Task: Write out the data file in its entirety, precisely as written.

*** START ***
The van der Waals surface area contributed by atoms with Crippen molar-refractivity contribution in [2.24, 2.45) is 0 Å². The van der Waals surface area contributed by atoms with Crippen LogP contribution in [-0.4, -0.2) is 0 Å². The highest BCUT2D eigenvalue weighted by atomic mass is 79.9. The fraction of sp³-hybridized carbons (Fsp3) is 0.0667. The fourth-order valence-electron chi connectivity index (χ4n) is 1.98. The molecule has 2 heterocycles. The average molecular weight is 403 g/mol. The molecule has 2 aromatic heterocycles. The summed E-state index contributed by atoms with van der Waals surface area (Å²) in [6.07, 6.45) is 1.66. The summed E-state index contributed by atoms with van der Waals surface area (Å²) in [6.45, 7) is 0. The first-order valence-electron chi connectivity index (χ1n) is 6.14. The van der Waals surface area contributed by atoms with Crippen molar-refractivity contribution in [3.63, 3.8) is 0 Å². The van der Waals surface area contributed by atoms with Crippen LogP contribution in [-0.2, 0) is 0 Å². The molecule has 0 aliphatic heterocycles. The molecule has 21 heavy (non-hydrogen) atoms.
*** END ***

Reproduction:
The van der Waals surface area contributed by atoms with Crippen molar-refractivity contribution in [2.24, 2.45) is 0 Å². The van der Waals surface area contributed by atoms with Crippen LogP contribution in [-0.4, -0.2) is 0 Å². The highest BCUT2D eigenvalue weighted by atomic mass is 79.9. The fraction of sp³-hybridized carbons (Fsp3) is 0.0667. The fourth-order valence-electron chi connectivity index (χ4n) is 1.98. The molecule has 2 heterocycles. The average molecular weight is 403 g/mol. The molecule has 2 aromatic heterocycles. The summed E-state index contributed by atoms with van der Waals surface area (Å²) in [6.07, 6.45) is 1.66. The summed E-state index contributed by atoms with van der Waals surface area (Å²) in [6.45, 7) is 0. The first-order valence-electron chi connectivity index (χ1n) is 6.14. The van der Waals surface area contributed by atoms with Crippen molar-refractivity contribution in [3.63, 3.8) is 0 Å². The van der Waals surface area contributed by atoms with Crippen LogP contribution in [-0.2, 0) is 0 Å². The molecule has 0 aliphatic heterocycles. The molecule has 21 heavy (non-hydrogen) atoms.